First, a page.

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Summa Theologica by Aquinas

Whether there is only one moral virtue?

Objection 1: It would seem that there is only one moral virtue. Because just as the direction of moral actions belongs to reason which is the subject of the intellectual virtues; so does their inclination belong to the appetite which is the subject of moral virtues. But there is only one intellectual virtue to direct all moral acts, viz. prudence. Therefore there is also but one moral virtue to give all moral acts their respective inclinations.

Objection 2: Further, habits differ, not in respect of their material objects, but according to the formal aspect of their objects. Now the formal aspect of the good to which moral virtue is directed, is one thing, viz. the mean defined by reason. Therefore, seemingly, there is but one moral virtue.

Objection 3: Further, things pertaining to morals are specified by their end, as stated above (Q, A). Now there is but one common end of all moral virtues, viz. happiness, while the proper and proximate ends are infinite in number. But the moral virtues themselves are not infinite in number. Therefore it seems that there is but one.

On the contrary, One habit cannot be in several powers, as stated above (Q, A). But the subject of the moral virtues is the appetitive part of the soul, which is divided into several powers, as stated in the FP, Q, A; FP, Q, A. Therefore there cannot be only one moral virtue.

I answer that, As stated above (Q, AA,2,3), the moral virtues are habits of the appetitive faculty. Now habits differ specifically according to the specific differences of their objects, as stated above (Q, A). Again, the species of the object of appetite, as of any thing, depends on its specific form which it receives from the agent. But we must observe that the matter of the passive subject bears a twofold relation to the agent. For sometimes it receives the form of the agent, in the same kind specifically as the agent has that form, as happens with all univocal agents, so that if the agent be one specifically, the matter must of necessity receive a form specifically one: thus the univocal effect of fire is of necessity something in the species of fire. Sometimes, however, the matter receives the form from the agent, but not in the same kind specifically as the agent, as is the case with non-univocal causes of generation: thus an animal is generated by the sun. In this case the forms received into matter are not of one species, but vary according to the adaptability of the matter to receive the influx of the agent: for instance, we see that owing to the one action of the sun, animals of various species are produced by putrefaction according to the various adaptability of matter.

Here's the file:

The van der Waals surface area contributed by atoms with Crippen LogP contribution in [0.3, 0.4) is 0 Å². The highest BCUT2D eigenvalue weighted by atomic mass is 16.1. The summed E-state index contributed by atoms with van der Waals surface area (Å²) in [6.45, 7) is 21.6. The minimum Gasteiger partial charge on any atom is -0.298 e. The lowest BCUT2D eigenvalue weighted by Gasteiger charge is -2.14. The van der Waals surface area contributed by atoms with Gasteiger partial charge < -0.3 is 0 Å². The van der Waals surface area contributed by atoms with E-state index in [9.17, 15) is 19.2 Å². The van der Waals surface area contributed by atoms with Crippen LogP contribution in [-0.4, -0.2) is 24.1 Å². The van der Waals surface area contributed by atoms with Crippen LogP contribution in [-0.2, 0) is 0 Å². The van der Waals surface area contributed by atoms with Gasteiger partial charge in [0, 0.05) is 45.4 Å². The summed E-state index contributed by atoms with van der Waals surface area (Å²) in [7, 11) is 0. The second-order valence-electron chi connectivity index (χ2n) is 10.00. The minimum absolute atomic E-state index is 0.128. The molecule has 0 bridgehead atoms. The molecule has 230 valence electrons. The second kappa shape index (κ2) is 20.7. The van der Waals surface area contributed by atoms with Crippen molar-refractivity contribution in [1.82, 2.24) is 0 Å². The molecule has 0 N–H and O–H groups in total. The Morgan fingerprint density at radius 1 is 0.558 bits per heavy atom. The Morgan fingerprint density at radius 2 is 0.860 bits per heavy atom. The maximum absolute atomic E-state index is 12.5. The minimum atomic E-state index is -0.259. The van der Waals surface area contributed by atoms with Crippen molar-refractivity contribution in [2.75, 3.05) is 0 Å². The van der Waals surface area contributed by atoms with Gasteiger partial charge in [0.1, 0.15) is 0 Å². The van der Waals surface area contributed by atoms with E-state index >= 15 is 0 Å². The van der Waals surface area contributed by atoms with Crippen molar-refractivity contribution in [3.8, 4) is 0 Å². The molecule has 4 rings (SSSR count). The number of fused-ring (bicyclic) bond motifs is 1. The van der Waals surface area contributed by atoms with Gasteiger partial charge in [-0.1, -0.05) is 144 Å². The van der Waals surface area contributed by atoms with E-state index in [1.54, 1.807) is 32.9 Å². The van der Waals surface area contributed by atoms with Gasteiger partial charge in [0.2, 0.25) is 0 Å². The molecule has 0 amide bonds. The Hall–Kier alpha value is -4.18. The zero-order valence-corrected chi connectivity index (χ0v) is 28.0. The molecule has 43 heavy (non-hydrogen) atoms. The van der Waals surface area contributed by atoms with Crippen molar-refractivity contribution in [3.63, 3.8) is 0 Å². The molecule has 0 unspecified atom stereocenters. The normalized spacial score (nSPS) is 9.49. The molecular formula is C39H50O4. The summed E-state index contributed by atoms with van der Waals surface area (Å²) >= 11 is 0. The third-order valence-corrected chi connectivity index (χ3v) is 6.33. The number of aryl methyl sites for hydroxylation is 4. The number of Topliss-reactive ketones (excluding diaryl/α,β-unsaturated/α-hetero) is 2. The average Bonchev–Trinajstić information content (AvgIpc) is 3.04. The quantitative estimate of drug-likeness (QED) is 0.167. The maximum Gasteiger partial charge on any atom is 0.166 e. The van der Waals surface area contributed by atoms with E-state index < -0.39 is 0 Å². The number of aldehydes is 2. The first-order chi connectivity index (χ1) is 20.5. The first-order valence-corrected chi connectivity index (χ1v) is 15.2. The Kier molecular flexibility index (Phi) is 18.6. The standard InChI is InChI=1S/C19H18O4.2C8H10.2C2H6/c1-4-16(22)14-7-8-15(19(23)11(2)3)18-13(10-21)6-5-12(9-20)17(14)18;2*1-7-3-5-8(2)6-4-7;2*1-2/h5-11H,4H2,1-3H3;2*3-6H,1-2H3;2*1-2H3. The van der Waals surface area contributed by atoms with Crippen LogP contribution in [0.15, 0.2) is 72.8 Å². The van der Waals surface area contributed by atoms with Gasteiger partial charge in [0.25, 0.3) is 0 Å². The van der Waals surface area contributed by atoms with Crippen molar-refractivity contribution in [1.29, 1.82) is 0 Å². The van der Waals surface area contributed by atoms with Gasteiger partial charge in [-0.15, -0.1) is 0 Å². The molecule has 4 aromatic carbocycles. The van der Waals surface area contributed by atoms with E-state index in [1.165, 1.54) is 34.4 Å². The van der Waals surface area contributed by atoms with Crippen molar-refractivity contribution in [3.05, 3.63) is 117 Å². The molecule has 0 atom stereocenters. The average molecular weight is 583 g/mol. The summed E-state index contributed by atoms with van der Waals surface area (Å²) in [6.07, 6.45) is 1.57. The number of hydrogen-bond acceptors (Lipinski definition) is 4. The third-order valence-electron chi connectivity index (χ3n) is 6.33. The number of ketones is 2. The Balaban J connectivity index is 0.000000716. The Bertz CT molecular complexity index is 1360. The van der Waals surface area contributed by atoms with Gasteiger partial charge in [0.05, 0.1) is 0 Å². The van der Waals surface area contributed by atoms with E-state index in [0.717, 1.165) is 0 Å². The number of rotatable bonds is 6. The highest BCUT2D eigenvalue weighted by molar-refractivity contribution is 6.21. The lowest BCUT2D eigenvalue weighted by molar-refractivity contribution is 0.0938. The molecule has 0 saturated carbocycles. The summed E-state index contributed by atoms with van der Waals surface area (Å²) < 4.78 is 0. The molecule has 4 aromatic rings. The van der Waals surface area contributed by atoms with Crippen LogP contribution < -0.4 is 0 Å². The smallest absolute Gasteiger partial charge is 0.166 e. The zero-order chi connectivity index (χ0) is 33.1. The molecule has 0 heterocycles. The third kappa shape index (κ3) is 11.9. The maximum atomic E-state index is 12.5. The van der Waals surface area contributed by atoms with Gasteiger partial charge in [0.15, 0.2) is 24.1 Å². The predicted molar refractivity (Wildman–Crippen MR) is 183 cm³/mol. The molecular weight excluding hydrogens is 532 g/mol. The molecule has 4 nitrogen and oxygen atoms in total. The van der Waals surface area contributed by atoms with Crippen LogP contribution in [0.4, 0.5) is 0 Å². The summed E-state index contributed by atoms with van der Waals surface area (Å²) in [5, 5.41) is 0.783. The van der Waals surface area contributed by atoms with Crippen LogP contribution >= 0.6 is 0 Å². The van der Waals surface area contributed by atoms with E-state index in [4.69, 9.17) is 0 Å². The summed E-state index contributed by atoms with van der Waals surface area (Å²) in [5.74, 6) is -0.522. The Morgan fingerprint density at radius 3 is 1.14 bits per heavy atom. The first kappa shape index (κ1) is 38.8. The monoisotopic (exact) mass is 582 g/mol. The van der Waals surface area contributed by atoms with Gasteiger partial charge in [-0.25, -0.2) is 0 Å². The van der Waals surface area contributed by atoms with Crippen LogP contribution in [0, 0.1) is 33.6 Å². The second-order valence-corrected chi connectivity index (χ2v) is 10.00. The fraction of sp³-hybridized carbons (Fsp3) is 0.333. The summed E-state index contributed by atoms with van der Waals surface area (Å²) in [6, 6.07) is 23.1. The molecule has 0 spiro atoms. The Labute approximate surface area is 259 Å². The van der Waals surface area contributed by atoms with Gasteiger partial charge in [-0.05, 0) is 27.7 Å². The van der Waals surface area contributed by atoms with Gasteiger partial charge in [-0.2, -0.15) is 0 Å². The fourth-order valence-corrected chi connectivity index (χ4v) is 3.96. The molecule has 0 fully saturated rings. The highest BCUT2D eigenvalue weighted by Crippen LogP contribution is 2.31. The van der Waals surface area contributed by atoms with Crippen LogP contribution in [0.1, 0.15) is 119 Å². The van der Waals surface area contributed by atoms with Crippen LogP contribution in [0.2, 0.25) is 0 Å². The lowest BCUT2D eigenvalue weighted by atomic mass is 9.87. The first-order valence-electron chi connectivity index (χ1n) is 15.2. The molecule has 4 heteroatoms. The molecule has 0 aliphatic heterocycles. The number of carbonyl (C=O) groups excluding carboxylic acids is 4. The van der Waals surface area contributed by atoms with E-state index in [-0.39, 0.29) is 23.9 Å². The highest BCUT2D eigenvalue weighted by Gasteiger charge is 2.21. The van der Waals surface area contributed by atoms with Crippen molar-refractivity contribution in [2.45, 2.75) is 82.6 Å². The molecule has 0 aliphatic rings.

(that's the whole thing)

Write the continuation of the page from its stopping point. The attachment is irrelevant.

Now it is evident that in moral matters the reason holds the place of commander and mover, while the appetitive power is commanded and moved. But the appetite does not receive the direction of reason univocally so to say; because it is rational, not essentially, but by participation (Ethic. i, 13). Consequently objects made appetible by the direction of reason belong to various species, according to their various relations to reason: so that it follows that moral virtues are of various species and are not one only.

Reply to Objection 1: The object of the reason is truth. Now in all moral matters, which are contingent matters of action, there is but one kind of truth. Consequently, there is but one virtue to direct all such matters, viz. prudence. On the other hand, the object of the appetitive power is the appetible good, which varies in kind according to its various relations to reason, the directing power.

Reply to Objection 2: This formal element is one generically, on account of the unity of the agent: but it varies in species, on account of the various relations of the receiving matter, as explained above.

Reply to Objection 3: Moral matters do not receive their species from the last end, but from their proximate ends: and these, although they be infinite in number, are not infinite in species.

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